Big Sean’s fifth studio album, “Detroit 2,” takes on more personal aspects of his life and is a self-reflection told through soulful tracks aided by both A-list and up-and-coming talents.
The Motor City rapper’s newest album, which was released on Sept. 4, already has mixed reviews.
The album starts out with “Why Would I Stop?” a song about the current hip-hop/rap scene. Like most album openers, this one definitely sets the tone for what the feel and aesthetic of the rest of the album will be like. The second song, “Lucky Me” came off as very sarcastic, but at the same time very raw and autobiographical.
Many lyrics stand out in this album, but one that I liked was “rich in a world where nothing’s free, to be separated from hell by one degree.” I think there’s a lot someone can take from just that lyric.
Next is one of my favorite songs on the album called “Deep Reverence.” This song features the late Nipsey Hussle, wherein he makes appearances throughout. “Deep Reverence” focuses on gang violence, the rap game and personal struggles. Songs like these from Sean are so far and few between in my opinion.
There’s also a reference to cancel culture when he raps a lyric about how one mistake can mess up “your whole Wikipedia.” I recommend reading the lyrics to this song.
One song that contained lyrical content that I was not expecting from him was “ZTFO.” From what I’ve heard out of Big Sean before, he usually raps about bad vibes, like with the songs “IDFWU” and “Beware.” In this song, however, he takes a different approach to express how he does not let bad vibes get to him as he is in his zen state.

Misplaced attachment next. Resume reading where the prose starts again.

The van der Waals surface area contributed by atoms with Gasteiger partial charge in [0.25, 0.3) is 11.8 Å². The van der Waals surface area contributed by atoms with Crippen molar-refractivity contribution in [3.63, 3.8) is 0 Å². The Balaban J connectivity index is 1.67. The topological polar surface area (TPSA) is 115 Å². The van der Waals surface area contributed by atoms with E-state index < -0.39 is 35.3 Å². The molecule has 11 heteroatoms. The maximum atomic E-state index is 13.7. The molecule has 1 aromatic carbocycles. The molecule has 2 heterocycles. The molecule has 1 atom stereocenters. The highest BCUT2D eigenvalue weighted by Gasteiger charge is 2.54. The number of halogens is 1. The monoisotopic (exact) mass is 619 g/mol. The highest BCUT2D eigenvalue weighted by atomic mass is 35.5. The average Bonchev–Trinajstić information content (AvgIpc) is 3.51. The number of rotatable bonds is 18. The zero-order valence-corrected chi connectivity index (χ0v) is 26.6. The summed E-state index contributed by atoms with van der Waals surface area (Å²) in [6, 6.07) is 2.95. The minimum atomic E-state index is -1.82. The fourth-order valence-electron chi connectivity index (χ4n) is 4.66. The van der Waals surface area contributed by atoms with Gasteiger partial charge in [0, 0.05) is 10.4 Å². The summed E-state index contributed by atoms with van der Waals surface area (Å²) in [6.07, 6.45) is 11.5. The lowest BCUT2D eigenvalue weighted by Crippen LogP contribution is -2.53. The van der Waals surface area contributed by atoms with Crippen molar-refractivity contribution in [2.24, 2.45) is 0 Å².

He ends the album with “Still I Rise” featuring Dom Kennedy. I think this song perfectly wraps up the album with the message that things might not have started out well or are not currently going the way you wanted, but you have to keep your head up and continue to persevere.
What was good in the album? It’s no surprise that Big Sean is great with lyrics, as you may have noticed with his other hits. But the fact that there is so much raw emotion and personal struggles that he shared in this album gives it more of that edge that is so rare to find in music nowadays.
I like that his songs are relatable. They resonate and something about them sticks with you.
Another cool thing about “Detroit 2” was the story interludes. Usually when listening to an album that has interludes they are still songs, but not stories. I think this was a unique aspect that really made the album more personal. It’s not every day that I listen to rap music, and finding a good rap album is hard for me. I thought this album was one of those good rap albums.
What stuck out in a not-so-good way? I am not a fan of switching beats in the middle of a song. I think that is very comparable to a “kitchen sink of ideas” kind of song where too much can actually make a song less impactful. There were also some songs in the album that seemed to stick out because they did not fit the aesthetic of the record, in my opinion. When creating an album that overall tells a story, sometimes having those “outlier” songs can really take away from the message the project is trying to convey.
Lastly, I think it’s poor timing that he makes a lot of references to western medicine, how it’s “weak” and how he doesn’t get flu shots. It is obviously a personal choice to believe these things, but due to recent world events it could rub someone the wrong way.
The verdict: Big Sean leads listeners on a path of his self-reflection and self-discovery leading up to his present life. He touches on many topics that are still very relevant to today’s world, as well as Detroit’s rap scene. He lets us into his personal life, opening up about heart disease, how he likes to meditate and personal struggles he experienced when he was growing up.
I believe the pros of the album, like the raw emotion and great lyrics and beats, outweigh the tiny cons that stand out.
For questions/comments about this story, email email@example.com or tweet @TheWhitOnline.